The much-debated Workplace Relations Act, 2015 ("the Act") which comes into operation on 1 October 2015 will apply to employment legislation and equal treatment legislation and provides for the resolution, mediation and adjudication of employment disputes and complaints. The Act contains a number of novel provisions and it will be interesting to see how it operates in practice. The Act will wipe away the existing dispute resolution infrastructure of the Employment Appeals Tribunal and the Equality Tribunal and replace them with a new Workplace Relations Commission ("the Commission" or "the WRC"). The Labour Court will hear any appeals from the Commission.
The Act creates a number of offences and provides that where an employee is employed by a corporate entity, a prosecution may be brought against a director, manager, secretary or other officer where the offence is committed with their consent or connivance. As to sanctions, in addition to any fine, a convicted person will have to pay the Commission's costs and expenses unless there are special and substantial reasons.
Under the Act, the Commission is given a wide role in promoting good workplace relations, providing guidance, doing research, and providing advice and information. The Chief Executive of the WRC will be called the "Director General" ("DG") and will hold office for an initial term of 5 years (with a maximum of up to 10 years) and will report to the Minister for Jobs, Enterprise and Innovation ("the Minister"). The Commission may furnish draft Codes of Practice to the Minister (except in respect of the Employment Equality Act 1998) and, once approved, a Code of Practice will be admissible in any proceedings.
The DG may appoint Inspectors and those who already hold such position at the date of commencement of the Act will automatically continue in office. Inspectors will have a warrant of appointment which they must produce for inspection, if requested. They will have their usual wide powers to enter work premises, take copy documents and require information from the person in charge. Entry to a dwelling, however, will require consent or a warrant to be issued by the District Court.
It will be an offence to obstruct an Inspector or to fail or refuse to answer questions. Other than in respect of a charge of obstructing an Inspector or failure to comply with an Inspector's requirements, statements and/or admissions made will not be admissible in proceedings for an offence under the Act.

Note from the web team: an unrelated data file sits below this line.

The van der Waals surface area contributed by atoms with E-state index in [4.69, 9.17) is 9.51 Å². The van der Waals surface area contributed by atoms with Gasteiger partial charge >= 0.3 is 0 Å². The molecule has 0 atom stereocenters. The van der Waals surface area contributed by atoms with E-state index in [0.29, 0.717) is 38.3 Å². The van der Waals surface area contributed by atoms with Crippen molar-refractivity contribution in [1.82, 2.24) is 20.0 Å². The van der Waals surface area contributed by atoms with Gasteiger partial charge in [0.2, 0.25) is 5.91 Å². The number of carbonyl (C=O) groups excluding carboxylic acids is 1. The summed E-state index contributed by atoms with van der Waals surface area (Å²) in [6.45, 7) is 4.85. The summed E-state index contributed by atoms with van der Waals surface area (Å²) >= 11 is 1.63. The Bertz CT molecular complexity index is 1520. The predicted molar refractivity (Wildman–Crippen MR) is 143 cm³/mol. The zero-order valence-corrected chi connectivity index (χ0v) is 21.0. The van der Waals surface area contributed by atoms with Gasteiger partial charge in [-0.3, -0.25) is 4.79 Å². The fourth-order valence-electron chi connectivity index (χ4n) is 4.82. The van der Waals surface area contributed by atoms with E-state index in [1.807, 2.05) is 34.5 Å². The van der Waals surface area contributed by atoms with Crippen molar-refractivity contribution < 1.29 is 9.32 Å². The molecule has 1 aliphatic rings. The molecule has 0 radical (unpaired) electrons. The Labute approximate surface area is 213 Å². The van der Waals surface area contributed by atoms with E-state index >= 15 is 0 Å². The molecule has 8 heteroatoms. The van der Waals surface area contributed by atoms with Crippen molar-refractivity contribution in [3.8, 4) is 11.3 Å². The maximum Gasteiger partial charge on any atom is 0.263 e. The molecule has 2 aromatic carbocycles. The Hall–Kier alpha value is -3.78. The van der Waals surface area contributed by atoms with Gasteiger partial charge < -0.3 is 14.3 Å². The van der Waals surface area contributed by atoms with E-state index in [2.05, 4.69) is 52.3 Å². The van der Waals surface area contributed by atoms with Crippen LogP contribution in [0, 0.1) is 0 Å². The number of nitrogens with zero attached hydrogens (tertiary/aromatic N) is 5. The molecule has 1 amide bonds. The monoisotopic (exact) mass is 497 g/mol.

Where an Inspector is satisfied that a contravention of a relevant statutory provision has taken place, he may serve a Compliance Notice on the employer which will state the grounds upon which it is issued, require the employer to do or refrain from doing a certain act(s) by a set date and inform the employer about the appeal process. In appropriate circumstances, an Inspector must furnish the employer with a notice confirming that the employer has complied with a Compliance Notice. An employer may appeal to the Labour Court, which, on appeal, can affirm the Compliance Notice or withdraw it, with or without directions to the employer. The employer may further appeal the Labour Court's decision to the Circuit Court. It should be noted that failure to comply with a Compliance Notice is an offence under the Act.
One of the more contentious provisions of the Act is one which allows certain information to be disclosed (e.g. employer's registration number, employee's PPS number). Information regarding the possible commission of an offence may be disclosed to the Commission and the Commission may in turn pass on this information to an "official body" (which includes: Gardaí, Revenue, ODCE, Health & Safety and a list of other official bodies).
Of relevance to large scale procurement projects is the fact that the Commission may disclose to a "Public Contracting Authority" that an employer has contravened an employment enactment and the Commission may require a Public Contracting Authority to disclose contraventions to it.
The Commission will be obliged to co-operate with official bodies such as the Gardaí and the Revenue Commissioners, which includes sharing information (unless such disclosure is prohibited by law).
In certain circumstances, an Inspector will be able to issue a fixed payment notice for up to _2,000 and the employer will have 42 days to pay. If the employer pays the fine then no prosecution can be brought.
Complaints and Disputes
The "Claimant" or a "Specified Person" (which, essentially, is anyone who would previously have been entitled to present a complaint and/or dispute under the old system) on their behalf may make a complaint, in writing, and the DG must then refer it to an Adjudication Officer unless he determines that it should go to mediation.